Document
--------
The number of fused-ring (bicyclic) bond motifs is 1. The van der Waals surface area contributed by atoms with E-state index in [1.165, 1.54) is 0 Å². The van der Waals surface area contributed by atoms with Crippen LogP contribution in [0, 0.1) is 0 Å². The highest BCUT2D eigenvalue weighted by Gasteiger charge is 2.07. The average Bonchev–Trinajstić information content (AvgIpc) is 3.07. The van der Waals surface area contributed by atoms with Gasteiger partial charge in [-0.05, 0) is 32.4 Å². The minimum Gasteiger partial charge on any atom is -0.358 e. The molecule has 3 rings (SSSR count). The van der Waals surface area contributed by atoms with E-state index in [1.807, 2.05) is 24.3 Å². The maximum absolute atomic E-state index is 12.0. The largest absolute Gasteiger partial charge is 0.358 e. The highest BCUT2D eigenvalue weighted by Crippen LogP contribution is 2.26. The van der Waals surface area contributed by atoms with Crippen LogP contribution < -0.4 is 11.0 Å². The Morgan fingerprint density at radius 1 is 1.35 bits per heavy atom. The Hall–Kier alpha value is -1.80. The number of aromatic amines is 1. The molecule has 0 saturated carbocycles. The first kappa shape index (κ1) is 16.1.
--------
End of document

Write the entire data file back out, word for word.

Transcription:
The number of fused-ring (bicyclic) bond motifs is 1. The van der Waals surface area contributed by atoms with E-state index in [1.165, 1.54) is 0 Å². The van der Waals surface area contributed by atoms with Crippen LogP contribution in [0, 0.1) is 0 Å². The highest BCUT2D eigenvalue weighted by Gasteiger charge is 2.07. The average Bonchev–Trinajstić information content (AvgIpc) is 3.07. The van der Waals surface area contributed by atoms with Gasteiger partial charge in [-0.05, 0) is 32.4 Å². The minimum Gasteiger partial charge on any atom is -0.358 e. The molecule has 3 rings (SSSR count). The van der Waals surface area contributed by atoms with E-state index in [1.807, 2.05) is 24.3 Å². The maximum absolute atomic E-state index is 12.0. The largest absolute Gasteiger partial charge is 0.358 e. The highest BCUT2D eigenvalue weighted by Crippen LogP contribution is 2.26. The van der Waals surface area contributed by atoms with Crippen LogP contribution < -0.4 is 11.0 Å². The Morgan fingerprint density at radius 1 is 1.35 bits per heavy atom. The Hall–Kier alpha value is -1.80. The number of aromatic amines is 1. The molecule has 0 saturated carbocycles. The first kappa shape index (κ1) is 16.1.